In California, Medi-Cal funds assisted living only through the Assisted Living Waiver (ALW) program. The Workgroup is advocating that the Assisted Living Waiver Program be expanded, an effort they’ve advocated for years, but which hasn’t happened. Currently there are 5,700 ALW “participant slots” available statewide in 15 California counties. It’s not known (yet) how many of the 5,700 ALW slots were awarded to San Francisco when the pilot program was first introduced for just three counties, or how many participant slots may have been increased in San Francisco across the years.
The ALW program is covered by the Social Security Act, and waivers are granted by the Centers for Medicaid and Medicare Services (CMS). California’s Department of Health Care Services (DHCS) applied to add an additional 2,000 participant slots, apparently statewide in its October 31, 2018 application to CMS to renew the waiver program for five-year-period 2019 to 2024. It’s unclear how many of the 2,000 will be allocated to San Francisco.
There are another 4,000+ Californians currently languishing on the statewide ALW wait list, so it’s clear there are not enough slots to meet current demand, even if DHCS snags the additional 2,000 assisted living waivers in its 2019 application to CMS. Why didn’t DHS request 4,000 additional waiver slots to clear up the current wait list?
Belatedly, when San Francisco’s DPH was pushed for what should be easily available public records data, DPH eventually provided on February 2, 2019 a summary of California’s DHCS 2017 conversion of San Francisco’s Community Living Support Benefit program to the State’s Assisted Living Waiver program.
In September 2006, California’s then-Governor Schwarzenegger signed San Francisco’s “Community Living Support Benefit” (CLSB) into law to allow people at risk of nursing home admission to remain living in the community with services and supports funded by the waiver. The federal Centers for Medicare and Medicaid Services (CMS) didn’t approve the CLSB waiver until July 2012 into law. DPH confirmed on February 3, 2019 that during the six-year gap between 2006 and 2012, no CLSB waivers were provided to LHH residents or other San Franciscans at all, because they weren’t approved by CMS.
Five years later, San Francisco’s Department of Public Health decided before June 2017 to not renew its CLSB waiver program. At the time, San Francisco had just 22 participant slots in its CLSB waiver program, although CMS awarded no waivers to San Francisco between 2006 and 2012. It’s not known whether the Mayor’s LTCCC received advance notice beforehand that DPH wasn’t going to renew the City’s CLSB waiver program in June 2017, nor is it known whether Protection and Advocacy, Inc. and other disability rights organizations were informed of DPH’s decision to drop its CLSB program, after reaching the Mark Chambers settlement agreement with the DOJ in 2006.
The 2019 Summary shows that the initial San Francisco CLSB waiver limited DPH’s ability to contract with assisted living facilities (ALF's) in San Francisco County; as a result, DPH initially relied upon contracted assisted living facilities out-of-county (more out-of-county patient dumping during that six-year period). DPH hasn’t indicated how many of the 22 initial slots were placed in out-of-county facilities.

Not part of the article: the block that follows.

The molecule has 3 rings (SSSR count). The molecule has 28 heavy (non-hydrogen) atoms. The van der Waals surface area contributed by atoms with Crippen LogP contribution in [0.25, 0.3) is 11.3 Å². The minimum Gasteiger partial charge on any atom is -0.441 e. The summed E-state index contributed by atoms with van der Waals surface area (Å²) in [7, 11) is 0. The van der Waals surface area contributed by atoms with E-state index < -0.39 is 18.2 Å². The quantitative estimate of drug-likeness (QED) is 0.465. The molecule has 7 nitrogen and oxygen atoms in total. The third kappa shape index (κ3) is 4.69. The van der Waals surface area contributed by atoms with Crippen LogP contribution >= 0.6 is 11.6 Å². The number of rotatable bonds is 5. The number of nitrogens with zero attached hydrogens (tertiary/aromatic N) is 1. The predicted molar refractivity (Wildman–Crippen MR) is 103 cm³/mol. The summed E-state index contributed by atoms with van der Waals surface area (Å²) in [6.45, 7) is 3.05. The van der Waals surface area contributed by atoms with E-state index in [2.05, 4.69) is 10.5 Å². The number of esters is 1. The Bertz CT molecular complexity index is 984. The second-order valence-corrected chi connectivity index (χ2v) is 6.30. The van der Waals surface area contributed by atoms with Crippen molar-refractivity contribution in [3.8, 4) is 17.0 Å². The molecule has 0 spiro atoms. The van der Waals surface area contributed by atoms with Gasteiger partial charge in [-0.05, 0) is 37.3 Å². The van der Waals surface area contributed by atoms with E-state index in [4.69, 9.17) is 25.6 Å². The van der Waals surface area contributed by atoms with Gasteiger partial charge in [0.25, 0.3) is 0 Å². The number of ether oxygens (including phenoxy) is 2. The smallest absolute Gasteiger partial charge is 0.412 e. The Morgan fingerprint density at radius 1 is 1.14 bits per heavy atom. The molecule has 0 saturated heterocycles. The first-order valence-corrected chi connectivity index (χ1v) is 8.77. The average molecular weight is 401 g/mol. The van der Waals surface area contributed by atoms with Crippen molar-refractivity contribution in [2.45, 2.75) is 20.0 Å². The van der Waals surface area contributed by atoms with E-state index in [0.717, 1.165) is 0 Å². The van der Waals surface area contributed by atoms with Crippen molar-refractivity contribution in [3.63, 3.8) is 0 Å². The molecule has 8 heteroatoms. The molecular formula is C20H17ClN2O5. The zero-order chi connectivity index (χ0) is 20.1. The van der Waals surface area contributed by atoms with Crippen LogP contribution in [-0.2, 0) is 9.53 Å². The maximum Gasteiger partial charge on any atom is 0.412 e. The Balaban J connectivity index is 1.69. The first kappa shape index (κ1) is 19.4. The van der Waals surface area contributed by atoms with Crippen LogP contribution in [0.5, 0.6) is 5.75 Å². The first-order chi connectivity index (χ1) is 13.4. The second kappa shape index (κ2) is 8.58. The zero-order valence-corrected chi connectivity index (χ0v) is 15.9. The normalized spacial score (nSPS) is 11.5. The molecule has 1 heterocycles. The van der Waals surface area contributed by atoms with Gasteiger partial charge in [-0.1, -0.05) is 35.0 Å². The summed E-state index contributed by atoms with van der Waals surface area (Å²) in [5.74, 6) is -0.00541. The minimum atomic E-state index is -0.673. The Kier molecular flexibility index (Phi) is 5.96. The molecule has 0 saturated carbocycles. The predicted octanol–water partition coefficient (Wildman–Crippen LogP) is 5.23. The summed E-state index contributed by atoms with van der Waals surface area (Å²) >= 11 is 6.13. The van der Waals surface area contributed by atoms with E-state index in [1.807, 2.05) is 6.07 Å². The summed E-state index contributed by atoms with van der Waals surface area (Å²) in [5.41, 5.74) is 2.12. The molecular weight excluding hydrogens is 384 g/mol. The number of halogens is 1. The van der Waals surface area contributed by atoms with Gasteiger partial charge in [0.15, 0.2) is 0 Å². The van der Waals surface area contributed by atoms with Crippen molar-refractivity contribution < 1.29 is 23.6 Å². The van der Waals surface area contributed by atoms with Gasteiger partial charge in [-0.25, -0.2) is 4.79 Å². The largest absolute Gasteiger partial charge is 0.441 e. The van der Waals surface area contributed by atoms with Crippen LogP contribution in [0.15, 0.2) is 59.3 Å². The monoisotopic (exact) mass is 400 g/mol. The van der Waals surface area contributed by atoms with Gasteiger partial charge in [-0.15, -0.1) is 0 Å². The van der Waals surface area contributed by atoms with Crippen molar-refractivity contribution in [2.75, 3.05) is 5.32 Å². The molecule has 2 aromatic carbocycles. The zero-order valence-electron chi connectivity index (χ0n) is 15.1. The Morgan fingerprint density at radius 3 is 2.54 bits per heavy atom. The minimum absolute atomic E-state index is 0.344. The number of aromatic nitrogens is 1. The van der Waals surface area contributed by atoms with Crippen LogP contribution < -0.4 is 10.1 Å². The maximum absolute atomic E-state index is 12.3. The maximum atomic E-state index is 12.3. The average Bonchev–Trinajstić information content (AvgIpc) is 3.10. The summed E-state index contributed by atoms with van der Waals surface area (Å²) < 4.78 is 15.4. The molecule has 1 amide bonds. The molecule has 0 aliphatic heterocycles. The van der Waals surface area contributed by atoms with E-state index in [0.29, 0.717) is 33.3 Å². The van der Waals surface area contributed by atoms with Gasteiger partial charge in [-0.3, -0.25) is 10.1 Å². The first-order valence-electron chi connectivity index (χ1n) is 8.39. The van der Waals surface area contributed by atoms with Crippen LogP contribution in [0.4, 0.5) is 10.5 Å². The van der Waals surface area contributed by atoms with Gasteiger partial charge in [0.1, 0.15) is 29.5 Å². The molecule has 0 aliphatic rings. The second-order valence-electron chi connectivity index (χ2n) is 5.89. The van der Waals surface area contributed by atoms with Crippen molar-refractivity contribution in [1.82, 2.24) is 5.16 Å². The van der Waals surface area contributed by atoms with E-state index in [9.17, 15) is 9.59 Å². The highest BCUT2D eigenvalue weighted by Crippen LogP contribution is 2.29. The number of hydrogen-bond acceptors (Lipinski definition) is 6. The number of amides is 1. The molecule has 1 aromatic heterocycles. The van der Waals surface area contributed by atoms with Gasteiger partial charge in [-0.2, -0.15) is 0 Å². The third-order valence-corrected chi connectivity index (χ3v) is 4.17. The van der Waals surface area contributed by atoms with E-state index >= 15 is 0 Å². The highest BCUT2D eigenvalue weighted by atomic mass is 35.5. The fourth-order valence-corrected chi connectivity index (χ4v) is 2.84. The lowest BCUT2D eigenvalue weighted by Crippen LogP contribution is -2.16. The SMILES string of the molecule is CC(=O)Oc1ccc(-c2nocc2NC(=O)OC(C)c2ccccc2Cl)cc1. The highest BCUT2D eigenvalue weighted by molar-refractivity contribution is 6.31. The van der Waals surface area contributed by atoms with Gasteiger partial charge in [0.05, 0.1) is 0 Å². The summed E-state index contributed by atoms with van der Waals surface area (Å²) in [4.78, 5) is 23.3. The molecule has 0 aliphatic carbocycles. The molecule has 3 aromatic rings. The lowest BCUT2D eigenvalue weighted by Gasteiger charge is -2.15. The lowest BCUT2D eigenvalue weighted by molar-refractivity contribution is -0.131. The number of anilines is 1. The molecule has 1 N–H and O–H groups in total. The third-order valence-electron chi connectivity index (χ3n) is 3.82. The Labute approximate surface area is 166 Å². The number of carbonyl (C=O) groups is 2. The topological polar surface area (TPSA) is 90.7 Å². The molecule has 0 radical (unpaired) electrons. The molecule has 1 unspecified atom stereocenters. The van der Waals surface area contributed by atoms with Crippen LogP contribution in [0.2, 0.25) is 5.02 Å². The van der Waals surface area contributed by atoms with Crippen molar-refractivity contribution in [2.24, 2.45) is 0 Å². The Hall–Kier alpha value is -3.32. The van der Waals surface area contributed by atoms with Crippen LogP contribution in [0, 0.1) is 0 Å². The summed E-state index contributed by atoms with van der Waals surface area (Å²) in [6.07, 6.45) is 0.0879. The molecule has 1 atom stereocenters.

The CLSB program was shifted to California’s Department of Health Care Services (DHCS) for the replacement Assisted Living Waiver (ALW) program now authorized by CMS, adding another 22 participant slots, for a total of 44 slots purportedly allocated to San Francisco County. It’s not clear if the 44 ALW slots were ever actually assigned to San Francisco County
Now, wait lists for all 44 of San Francisco’s Assisted Living Waivers are completely managed by the State, rather than by local control! And once on the wait list, people languish on it for two years, or more, as they do all over the state.
No wonder that Supervisor Yee’s Assisted Living Workgroup — including DPH and DAAS — recommended in its January 20, 2019 “Findings and Recommendations” that management of the ALW program be shifted from regional or State control to local management. Which is an odd recommendation, because if in June 2017 DPH decided it didn’t have the resources to manage the first CLSB 22 waivers, what makes Yee’s Workgroup think that the City can manage 44 or more slots now?
One astute observer noted that 15 of San Francisco’s current 44 ALW waivers appear to have been awarded to a behavioral health facility, leading some observers to suspect the program may be trying to stay out of healthcare for elderly people who have geriatric and chronic health problems, focusing only on people with behavioral problems.
Another astute observer who spoke on condition of anonymity noted that what is missing is access by the general public in San Francisco to ALW subsidies or waivers, since access is confined or restricted to only patient consumers of the Public Health Department. The ALW program serves mostly DPH’s Community Behavioral Health Services clients, not regular San Francisco citizens. So, if you’re not a Medi-Cal client, not an in-network client of DPH’s Community Health network, and you’re not a DPH Behavioral Health Services client, you’re not likely going to obtain an assisted living waiver slot.